Behind the Scenes

The title connotes the life of the stage. Mary Pickford is a chorus girl at the Marlowe Theatre in New York City.

A man comes into a fortune, he and his friend celebrate at the Marlowe, where during the festivities (it might be New Year’s Eve) he’s knocked in the eye by a party streamer. The girl, Dolly Lane, apologizes and makes amends. Terse titles indicate “Courtship” and “Marriage” in the following scenes.

Dolly is now Mrs. Steve Hunter. They cut the cake at friend Teddy’s Central Park apartment. It takes a long time for her to cut a slice, and then she drops it beside the plate. Steve is informed that he’s lost his money.

Husband and wife walk in the park, where she finds another couple asleep with their waking infant. Dolly and Steve play with the child, and make the acquaintance of the parents when they rise.

Dolly loses her position at the Marlowe after being accosted backstage by a drunken admirer. Steve’s uncle, who has professed to have no interest in his misfortune and marriage, collapses on his farm. Dying, he restores Steve to his good graces, and wills the property to him.

Thanks to the intervention of Teddy and the stage manager, Dolly regains her place in the chorus line. Steve paints a picture of life on the farm, feeding the chickens, hobnobbing with grandchildren, which she sees in her mind’s eye.

The reality of this Western farmstead is terribly dull. Steve reads the paper at the table, falls asleep in his easy chair. Dolly is crazed with despair.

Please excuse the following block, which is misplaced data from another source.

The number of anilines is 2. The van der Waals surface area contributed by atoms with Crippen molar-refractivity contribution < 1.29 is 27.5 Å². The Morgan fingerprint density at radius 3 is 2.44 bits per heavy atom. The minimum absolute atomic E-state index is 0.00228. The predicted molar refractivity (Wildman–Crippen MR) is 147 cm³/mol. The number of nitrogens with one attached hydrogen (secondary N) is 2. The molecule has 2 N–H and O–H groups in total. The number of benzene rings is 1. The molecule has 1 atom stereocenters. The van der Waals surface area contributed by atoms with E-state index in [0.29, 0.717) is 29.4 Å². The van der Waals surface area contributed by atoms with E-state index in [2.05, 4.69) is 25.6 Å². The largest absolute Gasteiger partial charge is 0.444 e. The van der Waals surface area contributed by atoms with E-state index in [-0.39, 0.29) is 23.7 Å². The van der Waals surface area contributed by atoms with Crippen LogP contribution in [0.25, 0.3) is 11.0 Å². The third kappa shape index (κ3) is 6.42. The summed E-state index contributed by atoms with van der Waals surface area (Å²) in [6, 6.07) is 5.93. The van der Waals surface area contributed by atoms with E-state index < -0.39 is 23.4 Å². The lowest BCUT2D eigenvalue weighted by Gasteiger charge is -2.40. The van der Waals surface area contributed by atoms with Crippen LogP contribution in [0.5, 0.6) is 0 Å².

Back at the Marlowe, she is offered the leading role when the star twists her ankle. It’s a grand success, her leading man dressed like Robin Hood congratulates her, the manager offers his felicitations in her dressing room, locking the door behind him.

Steve and Teddy knock just in time. Dolly hides the manager behind a curtain, where Steve finds him. Disconsolate, the husband goes home.

Dolly resolves, however, to join him on the farm, settling herself in nature and honesty, which are hallmarks of the performances given by the cast. James Kirkwood (Steve) and Lowell Sherman (Teddy) are extremely fine actors who give complete renditions of their roles. Kirkwood in the leading part has a carefully arranged development complementing Pickford’s fireworks. She is a comedienne of artful eyes (even with one eye alone peeking out), some temperament and a relaxed attention to dramatic scenes.

The direction is equally good. The tinting is essentially on the model of pale yellow for interiors, pale blue for exteriors. The camera is as motionless as Wyler’s for long static takes in which a scene develops, the editing is varied. A continuous stream of letters and telegrams, with the occasional phone call, moves the action without a great many title cards.

Even projected at the wrong speed, accompanied by the village pianist and introduced by the village idiot, an eminently enjoyable film.